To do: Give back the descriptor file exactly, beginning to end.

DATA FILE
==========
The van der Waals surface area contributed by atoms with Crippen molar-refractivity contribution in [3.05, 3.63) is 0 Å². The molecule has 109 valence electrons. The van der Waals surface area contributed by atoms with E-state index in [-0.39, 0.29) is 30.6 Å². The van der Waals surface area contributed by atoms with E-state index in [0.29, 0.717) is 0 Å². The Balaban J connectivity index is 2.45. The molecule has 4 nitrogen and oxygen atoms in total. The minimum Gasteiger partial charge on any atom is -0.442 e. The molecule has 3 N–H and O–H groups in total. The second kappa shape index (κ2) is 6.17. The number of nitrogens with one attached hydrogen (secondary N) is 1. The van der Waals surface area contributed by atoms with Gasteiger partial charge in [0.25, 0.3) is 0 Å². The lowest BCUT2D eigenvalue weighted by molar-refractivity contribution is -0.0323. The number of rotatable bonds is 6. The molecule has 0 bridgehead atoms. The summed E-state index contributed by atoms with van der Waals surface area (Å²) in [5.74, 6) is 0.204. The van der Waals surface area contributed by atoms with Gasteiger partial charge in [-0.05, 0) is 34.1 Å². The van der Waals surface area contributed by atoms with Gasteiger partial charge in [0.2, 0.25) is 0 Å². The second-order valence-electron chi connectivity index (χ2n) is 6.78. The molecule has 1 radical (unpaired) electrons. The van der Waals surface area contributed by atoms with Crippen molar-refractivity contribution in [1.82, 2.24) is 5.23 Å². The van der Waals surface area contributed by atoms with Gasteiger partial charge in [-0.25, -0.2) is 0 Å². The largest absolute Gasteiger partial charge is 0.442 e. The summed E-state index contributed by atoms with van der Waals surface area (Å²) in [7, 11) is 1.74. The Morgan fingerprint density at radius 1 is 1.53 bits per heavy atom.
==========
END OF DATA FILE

The van der Waals surface area contributed by atoms with Crippen molar-refractivity contribution in [3.05, 3.63) is 0 Å². The molecule has 109 valence electrons. The van der Waals surface area contributed by atoms with E-state index in [-0.39, 0.29) is 30.6 Å². The van der Waals surface area contributed by atoms with E-state index in [0.29, 0.717) is 0 Å². The Balaban J connectivity index is 2.45. The molecule has 4 nitrogen and oxygen atoms in total. The minimum Gasteiger partial charge on any atom is -0.442 e. The molecule has 3 N–H and O–H groups in total. The second kappa shape index (κ2) is 6.17. The number of nitrogens with one attached hydrogen (secondary N) is 1. The van der Waals surface area contributed by atoms with Gasteiger partial charge in [0.25, 0.3) is 0 Å². The lowest BCUT2D eigenvalue weighted by molar-refractivity contribution is -0.0323. The number of rotatable bonds is 6. The molecule has 0 bridgehead atoms. The summed E-state index contributed by atoms with van der Waals surface area (Å²) in [5.74, 6) is 0.204. The van der Waals surface area contributed by atoms with Gasteiger partial charge in [-0.05, 0) is 34.1 Å². The van der Waals surface area contributed by atoms with Gasteiger partial charge in [0.2, 0.25) is 0 Å². The second-order valence-electron chi connectivity index (χ2n) is 6.78. The molecule has 1 radical (unpaired) electrons. The van der Waals surface area contributed by atoms with Crippen molar-refractivity contribution in [1.82, 2.24) is 5.23 Å². The van der Waals surface area contributed by atoms with Gasteiger partial charge in [-0.25, -0.2) is 0 Å². The largest absolute Gasteiger partial charge is 0.442 e. The summed E-state index contributed by atoms with van der Waals surface area (Å²) in [7, 11) is 1.74. The Morgan fingerprint density at radius 1 is 1.53 bits per heavy atom.